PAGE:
Rating: 4 of 5
Author: Betty Wilson
Available: Paperback, Kindle
Melba Farris is a long way from Ohio where she grew up. Living in New York City in the late 1970s, she applies for a position managing the cities’ public housing units in Central Harlem. Given little to no training and without much supervision, she’s suddenly responsible for managing numerous buildings and tenants. Managers with drinking problems, building supers who meticulously sweep their streets, pistol packing tenants, crazy directives from the “suits” downtown, and touching stories of love and loss are part of Melba’s everyday life. Giving her all to her job, tenants, and buildings provides a sense of purpose and escape for Melba who, at home, is a victim of spousal abuse.
Though Betty Wilson’s Mr. Jefferson’s Piano is written as a fictional memoir, it is clear from the depth and detail of the 68 short stories that Ms. Wilson has leveraged her twenty years of experience as a New York City property manager. Similar to her novel’s heroine, Wilson herself was a Sloan Award winner for her public service. This is a uniquely written novel as it isn’t necessarily just a memoir. Wilson has added work memo’s, notes to file, and letters collected by her fictional character over the years and integrates them throughout Melba’s recounting of various experiences she’s had on the job. This adds such a sense of realism it’s hard to believe this is a fictional account.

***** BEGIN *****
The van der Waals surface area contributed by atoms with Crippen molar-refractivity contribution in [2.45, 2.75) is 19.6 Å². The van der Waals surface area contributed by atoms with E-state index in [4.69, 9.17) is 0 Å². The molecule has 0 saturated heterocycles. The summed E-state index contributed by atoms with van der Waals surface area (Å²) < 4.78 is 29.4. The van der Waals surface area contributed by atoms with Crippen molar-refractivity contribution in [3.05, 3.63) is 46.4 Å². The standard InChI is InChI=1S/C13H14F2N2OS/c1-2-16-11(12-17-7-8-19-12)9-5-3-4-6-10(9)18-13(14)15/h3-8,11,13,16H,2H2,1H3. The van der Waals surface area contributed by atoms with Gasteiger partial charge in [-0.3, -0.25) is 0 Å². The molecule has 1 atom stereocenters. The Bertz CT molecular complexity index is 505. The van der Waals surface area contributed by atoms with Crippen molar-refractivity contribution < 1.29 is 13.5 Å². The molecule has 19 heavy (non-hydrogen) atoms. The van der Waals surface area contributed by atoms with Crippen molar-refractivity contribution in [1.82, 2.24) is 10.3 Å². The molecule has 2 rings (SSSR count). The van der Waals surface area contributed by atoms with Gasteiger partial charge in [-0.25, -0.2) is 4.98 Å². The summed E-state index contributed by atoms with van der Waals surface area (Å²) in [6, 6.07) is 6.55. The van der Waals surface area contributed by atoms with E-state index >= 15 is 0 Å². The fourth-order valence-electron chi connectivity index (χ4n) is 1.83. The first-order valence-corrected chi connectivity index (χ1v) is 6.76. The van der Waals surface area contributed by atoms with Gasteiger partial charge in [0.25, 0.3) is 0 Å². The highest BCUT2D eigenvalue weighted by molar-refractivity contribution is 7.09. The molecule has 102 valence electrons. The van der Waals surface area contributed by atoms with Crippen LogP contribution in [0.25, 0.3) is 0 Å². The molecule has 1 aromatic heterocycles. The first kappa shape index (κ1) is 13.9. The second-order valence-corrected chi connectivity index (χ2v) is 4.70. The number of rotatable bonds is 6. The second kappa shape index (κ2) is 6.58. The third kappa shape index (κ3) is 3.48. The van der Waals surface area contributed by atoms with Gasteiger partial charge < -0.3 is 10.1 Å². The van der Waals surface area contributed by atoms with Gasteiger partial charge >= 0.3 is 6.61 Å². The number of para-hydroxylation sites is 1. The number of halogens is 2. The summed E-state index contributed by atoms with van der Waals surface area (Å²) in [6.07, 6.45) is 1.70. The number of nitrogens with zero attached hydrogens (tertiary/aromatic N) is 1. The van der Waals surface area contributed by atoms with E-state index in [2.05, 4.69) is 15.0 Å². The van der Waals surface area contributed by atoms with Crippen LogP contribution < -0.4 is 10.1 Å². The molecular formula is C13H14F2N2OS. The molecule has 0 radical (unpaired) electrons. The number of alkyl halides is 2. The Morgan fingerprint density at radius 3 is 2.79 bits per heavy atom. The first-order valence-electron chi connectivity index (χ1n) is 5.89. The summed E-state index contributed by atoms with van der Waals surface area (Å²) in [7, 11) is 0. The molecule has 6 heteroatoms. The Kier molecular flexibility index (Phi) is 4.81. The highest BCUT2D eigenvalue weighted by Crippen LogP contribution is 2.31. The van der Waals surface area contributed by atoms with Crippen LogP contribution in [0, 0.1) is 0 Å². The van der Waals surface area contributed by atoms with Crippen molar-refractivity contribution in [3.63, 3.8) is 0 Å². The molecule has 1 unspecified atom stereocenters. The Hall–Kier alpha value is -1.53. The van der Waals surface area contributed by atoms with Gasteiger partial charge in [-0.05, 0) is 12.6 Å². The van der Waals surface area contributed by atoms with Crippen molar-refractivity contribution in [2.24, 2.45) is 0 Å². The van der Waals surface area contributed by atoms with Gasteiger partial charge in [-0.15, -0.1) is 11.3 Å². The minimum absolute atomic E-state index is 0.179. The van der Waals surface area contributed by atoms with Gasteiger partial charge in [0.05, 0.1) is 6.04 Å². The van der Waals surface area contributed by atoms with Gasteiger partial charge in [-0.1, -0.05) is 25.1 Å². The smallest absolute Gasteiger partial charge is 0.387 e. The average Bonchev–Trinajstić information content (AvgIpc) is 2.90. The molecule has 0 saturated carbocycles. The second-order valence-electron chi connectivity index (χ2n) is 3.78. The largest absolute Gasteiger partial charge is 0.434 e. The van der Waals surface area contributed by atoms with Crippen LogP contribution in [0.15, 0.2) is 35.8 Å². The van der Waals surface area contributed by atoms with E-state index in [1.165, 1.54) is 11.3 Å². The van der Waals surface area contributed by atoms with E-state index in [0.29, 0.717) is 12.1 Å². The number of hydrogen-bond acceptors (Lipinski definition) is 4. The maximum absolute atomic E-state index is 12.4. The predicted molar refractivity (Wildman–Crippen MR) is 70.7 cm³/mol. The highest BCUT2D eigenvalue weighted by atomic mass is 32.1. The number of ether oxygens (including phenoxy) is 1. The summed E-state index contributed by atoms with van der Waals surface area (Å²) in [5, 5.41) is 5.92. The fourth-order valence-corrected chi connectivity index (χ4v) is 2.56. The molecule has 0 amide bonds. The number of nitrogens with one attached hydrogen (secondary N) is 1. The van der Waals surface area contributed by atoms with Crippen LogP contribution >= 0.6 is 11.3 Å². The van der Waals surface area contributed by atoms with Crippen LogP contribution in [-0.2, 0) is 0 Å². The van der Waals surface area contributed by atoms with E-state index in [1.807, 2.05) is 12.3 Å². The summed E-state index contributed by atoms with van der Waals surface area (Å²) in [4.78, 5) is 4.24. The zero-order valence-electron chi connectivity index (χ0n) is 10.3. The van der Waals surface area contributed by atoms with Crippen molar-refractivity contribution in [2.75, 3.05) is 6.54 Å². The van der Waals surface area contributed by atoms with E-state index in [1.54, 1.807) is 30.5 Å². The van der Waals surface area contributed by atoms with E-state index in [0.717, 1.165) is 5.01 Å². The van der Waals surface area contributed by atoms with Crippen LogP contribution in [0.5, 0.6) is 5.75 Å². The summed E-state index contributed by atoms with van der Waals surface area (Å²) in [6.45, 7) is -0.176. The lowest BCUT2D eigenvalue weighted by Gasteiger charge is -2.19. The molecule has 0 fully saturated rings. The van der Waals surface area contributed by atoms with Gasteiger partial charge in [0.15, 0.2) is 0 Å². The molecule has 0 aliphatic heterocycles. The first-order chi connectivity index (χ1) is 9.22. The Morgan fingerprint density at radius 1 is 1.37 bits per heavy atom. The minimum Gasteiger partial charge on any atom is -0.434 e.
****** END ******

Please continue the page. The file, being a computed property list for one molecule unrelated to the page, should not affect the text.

One of the reasons I enjoyed this novel was the way Wilson has different characters come in and out of Melba’s life. Like Melba, we only see a glimpse of their lives without knowing necessarily how each of their stories resolve. This reminded me of what drew me to the first season of the television show ER where patients would come in and out of the emergency room and one never knew exactly how their stories resolved – just like in real life. Also, similar to an ER physician, Melba must cope with the frequent tragic lives she encounters on a daily basis. As a result, she occasionally comes off a little dispassionate. For those concerned they may be left frustrated by this method of story telling, Farris does close a number of these open arcs at the books conclusion.
Some stories are shocking, for example the drug user who has clogged his toilet with numerous needles requiring him to use his bathtub for collecting human waste. Others stories are touching, such as the one recounting the history of Mr. Jefferson’s Piano. After reading this novel, I have new found respect for the difficult, dangerous, yet rewarding social work undertaken by city property managers.